Review of Somawise

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Kibetious
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Review of Somawise

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[Following is an official OnlineBookClub.org review of "Somawise" by Luke Sniewski.]
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5 out of 5 stars
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Somawise: Get Out of Your Head, Get Into Your Body was authored by Luke Sniewski. It is a nonfiction book comprising 275 pages. NuMind Ltd published it in 2022. The book poses many questions that help the reader begin to acknowledge the wisdom the body holds and to understand and embrace the proper role of the mind. It provides the resources and fuel anyone would need to finally break down the multilayered walls they have built over time to avoid experiencing the discomfort that accompanies the pain that lies within.

Luke repeatedly reminds us that our bodies are treasure jars and that we should seek to journey into them regularly, rather than the external world or our minds, which are often egotistical and easily take credit for what the body has accomplished. All this would not be possible if we lived in self-denial, and that is why I enjoyed poring over the sixth chapter, which dealt adequately with not just self-acceptance, but radical self-acceptance.

While everyone desires change once they embark on the journey of gaining wisdom about and from the body, there is a warning against the allure of quick fixes and instantaneous results. Luke states categorically that authentic change is the cumulative result of little moments of change, the small choices we make as we shift from our old patterns. Consequently, the exercises he includes in the book invite us to challenge our current limits while giving room for each person to spend enough time in their window of tolerance before plunging into the deep end.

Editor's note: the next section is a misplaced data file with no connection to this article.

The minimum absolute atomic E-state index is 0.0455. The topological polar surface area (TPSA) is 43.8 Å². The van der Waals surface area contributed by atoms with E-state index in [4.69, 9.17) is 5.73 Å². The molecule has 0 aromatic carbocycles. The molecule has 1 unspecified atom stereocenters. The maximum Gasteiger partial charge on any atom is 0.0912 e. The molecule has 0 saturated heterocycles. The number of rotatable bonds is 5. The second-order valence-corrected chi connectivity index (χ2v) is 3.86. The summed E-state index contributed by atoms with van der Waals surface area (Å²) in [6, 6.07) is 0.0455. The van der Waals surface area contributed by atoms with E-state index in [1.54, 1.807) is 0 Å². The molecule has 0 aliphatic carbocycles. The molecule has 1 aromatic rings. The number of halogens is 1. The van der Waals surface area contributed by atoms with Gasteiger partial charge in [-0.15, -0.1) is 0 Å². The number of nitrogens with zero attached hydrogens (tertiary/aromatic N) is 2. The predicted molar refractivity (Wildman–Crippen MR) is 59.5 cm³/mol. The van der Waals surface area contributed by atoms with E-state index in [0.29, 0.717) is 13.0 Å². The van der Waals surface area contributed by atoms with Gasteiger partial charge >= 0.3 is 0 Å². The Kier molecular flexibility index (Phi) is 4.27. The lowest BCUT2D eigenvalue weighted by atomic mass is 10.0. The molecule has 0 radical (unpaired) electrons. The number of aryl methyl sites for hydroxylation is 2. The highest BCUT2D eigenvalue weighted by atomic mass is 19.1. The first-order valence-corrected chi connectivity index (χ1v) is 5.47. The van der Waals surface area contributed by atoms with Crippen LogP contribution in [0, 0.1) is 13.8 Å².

One of the greatest aspects of the book is the author’s authenticity; he embodied vulnerability, choosing to speak the truth rather than sound politically correct or flow with societal waves. I chose this book primarily because the title piqued my curiosity, and I thought I would enjoy reviewing it. In the end, I have been reintroduced to the art of stillness; being still is something I have heard and read repeatedly, especially in the Bible, but it had never hit me as it did in the book.

Owing to the excellent writing and the overall generalizability of the book’s content, I heartily rate it five out of five stars. The editing was exceptionally well done, and I did not find any unlikable aspects. Though the book's primary audience would be men, as it delves deeply into the benefits of vulnerability and authenticity, something most men struggle with, I am certain every adult reader will find something to help them get out of their minds and be in tune with their bodies. In the long run, the transformation experienced affects not only how one relates to oneself, but also how one relates to others, as judgment is replaced with curiosity.

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Somawise
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Hazel Mae Bagarinao
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Post by Hazel Mae Bagarinao »

A silent person has the loudest mind. I like that this book help to get out of one's mind and in tune with our body. I also like the title, such a rare one! I never thought it is the content of the book-stillness. Your review is very nice!
"True education means mind development, not merely the gathering and classifying of knowledge". ~Napoleon Hill
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